where does the QA trigger sit when it is ready to be pulled? is it as far forward as the double action mode on the AS trigger? or is it closer to the rear like the single action mode of the AS trigger? or somewhere in the middle?
The QA is also DAO, but with a lighter trigger pull. If I'm not mistaken the QA's striker is partially cocked (ala glock) before the trigger pull. This partially cocked striker doesn't have enough travel or strength to set off the primer, so the trigger cocks the striker the rest of the way.
DAO starts from full rest, the trigger completely cocks the striker and releases it.
I don't have a DAO or QA, but the QA's trigger is supposed to be slightly lighter than the DAO. Also, the QA has a shorter trigger travel than the DAO.
You are right about the marketing to an extent. Some LE agencies only allow DAO pistols as it seems they don't trust their own officers. Also, they don't necessarily like the glock style action. So I'd say DAO does exist because of marketing to specific LE agencies. They put DAO on the side of the slide and the pistol magically becomes safer. Who knows...
Although the QA trigger and the AS trigger in DA start from the same position, the QA trigger breaks sooner, about halfway between the bump in the trigger guard and the rear of the trigger guard. The AS trigger breaks closer to the rear of the trigger guard.
Thus, trigger travel for QA is about a half of the distance for DAO and DA part of the AntiStress. And it's even 2 mm less than for SA part of the AntiStress (although QA trigger is almost twice as heavy as for SA).
That's on paper. I personally have not had a chance to shoot QA - local range has DA/SA only. QA I think is a great option for shooting and defense situations if only its short, 7 mm of the trigger travel does not make it unsafe. My guess this could be compensated by keeping QA explicitly decocked after loading the chamber (for storage, carying, etc). Does this make sense?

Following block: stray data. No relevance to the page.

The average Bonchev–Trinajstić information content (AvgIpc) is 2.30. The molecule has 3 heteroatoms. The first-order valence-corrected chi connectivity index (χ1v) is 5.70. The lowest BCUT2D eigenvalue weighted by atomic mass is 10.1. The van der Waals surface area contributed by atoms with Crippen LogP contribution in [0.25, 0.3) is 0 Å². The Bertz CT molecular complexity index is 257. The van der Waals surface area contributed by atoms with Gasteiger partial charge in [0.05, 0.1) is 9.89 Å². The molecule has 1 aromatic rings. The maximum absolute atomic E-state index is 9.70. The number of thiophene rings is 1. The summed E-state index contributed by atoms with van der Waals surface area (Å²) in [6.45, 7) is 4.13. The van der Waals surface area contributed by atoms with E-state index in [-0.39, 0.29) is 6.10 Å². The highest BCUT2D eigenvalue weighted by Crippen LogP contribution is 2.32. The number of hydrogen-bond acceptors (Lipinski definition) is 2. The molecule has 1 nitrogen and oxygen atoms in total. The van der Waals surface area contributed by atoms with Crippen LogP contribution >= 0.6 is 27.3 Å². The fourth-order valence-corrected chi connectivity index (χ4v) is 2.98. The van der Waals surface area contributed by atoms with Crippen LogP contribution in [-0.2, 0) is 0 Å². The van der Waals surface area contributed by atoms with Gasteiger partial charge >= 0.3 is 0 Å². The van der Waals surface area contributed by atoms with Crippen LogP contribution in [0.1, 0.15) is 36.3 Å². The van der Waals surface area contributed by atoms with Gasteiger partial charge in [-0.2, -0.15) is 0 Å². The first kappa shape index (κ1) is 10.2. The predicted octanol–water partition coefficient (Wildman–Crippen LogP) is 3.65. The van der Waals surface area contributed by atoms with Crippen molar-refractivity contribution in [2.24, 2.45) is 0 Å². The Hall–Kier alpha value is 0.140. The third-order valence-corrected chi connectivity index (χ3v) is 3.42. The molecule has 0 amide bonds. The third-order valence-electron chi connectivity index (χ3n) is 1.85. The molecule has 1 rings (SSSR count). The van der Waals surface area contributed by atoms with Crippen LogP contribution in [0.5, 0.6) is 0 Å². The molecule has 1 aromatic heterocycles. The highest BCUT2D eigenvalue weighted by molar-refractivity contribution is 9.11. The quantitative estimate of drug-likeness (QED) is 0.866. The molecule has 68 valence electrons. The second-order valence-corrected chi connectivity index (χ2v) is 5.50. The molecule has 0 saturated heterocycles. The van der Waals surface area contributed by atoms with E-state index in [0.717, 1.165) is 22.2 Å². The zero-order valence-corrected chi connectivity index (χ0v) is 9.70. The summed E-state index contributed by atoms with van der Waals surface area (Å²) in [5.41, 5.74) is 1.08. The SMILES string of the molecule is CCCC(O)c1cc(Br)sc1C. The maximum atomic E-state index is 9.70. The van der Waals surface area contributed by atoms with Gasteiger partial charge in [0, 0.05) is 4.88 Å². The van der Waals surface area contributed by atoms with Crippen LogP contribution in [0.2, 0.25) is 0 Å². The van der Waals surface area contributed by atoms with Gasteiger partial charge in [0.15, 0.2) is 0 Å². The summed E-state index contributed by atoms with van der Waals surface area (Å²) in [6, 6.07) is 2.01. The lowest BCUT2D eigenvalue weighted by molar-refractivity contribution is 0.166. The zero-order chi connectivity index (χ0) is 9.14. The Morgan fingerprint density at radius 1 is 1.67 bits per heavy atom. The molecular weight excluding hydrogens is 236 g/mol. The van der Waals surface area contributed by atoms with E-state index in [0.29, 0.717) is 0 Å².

Or maybe Walter engineers calculated that 3,800 g / 8.4 lbs of the QA's trigger weight is sufficiently heavy to prevent accidental firing. Why in this case they created DAO then? It's almost like QA and DAO are kind of contradict each other... Can somebody clarify?
The QA Walthers have a trigger with the same weight as a Glock with a "New York" trigger, and a medium length pull also similar to a Glock. It looks like the QA is aimed directly at Glock and it's LE following.
The DAO Walthers have a traditional long and heavy DA pull, which is inherently safer than the QA but probably too heavy for a lot of people, especially those who don't want to practice much.
The QA is a compromise between the safety benefits of DAO and the desire for a lighter trigger pull, as are ALL partially pre-cocked striker fired semi-autos.
Funny, but I don't remember hearing as many complaints about the length and weight of DA pulls on revolvers before the big LE switch to semi-autos. I may be wrong, but it seems that people accepted 12 pounds as standard on a DA revolver, and no one was asking for a 5.5 lb (Glock) or a 6.5 lb (Sig DAK) or an 8 lb (Walther QA) DA revolver.
Lefty Sig - I'm not sure about exact numbers for Glock's "New York" trigger, but standard Glock's trigger distanse is 12.5 mm. QA has just 7 mm, practically 2 times shorter then Glock. For the weight: Glock's trigget has 5.5 lbs, QA has 8.4 lbs. Is this all similar on practice?
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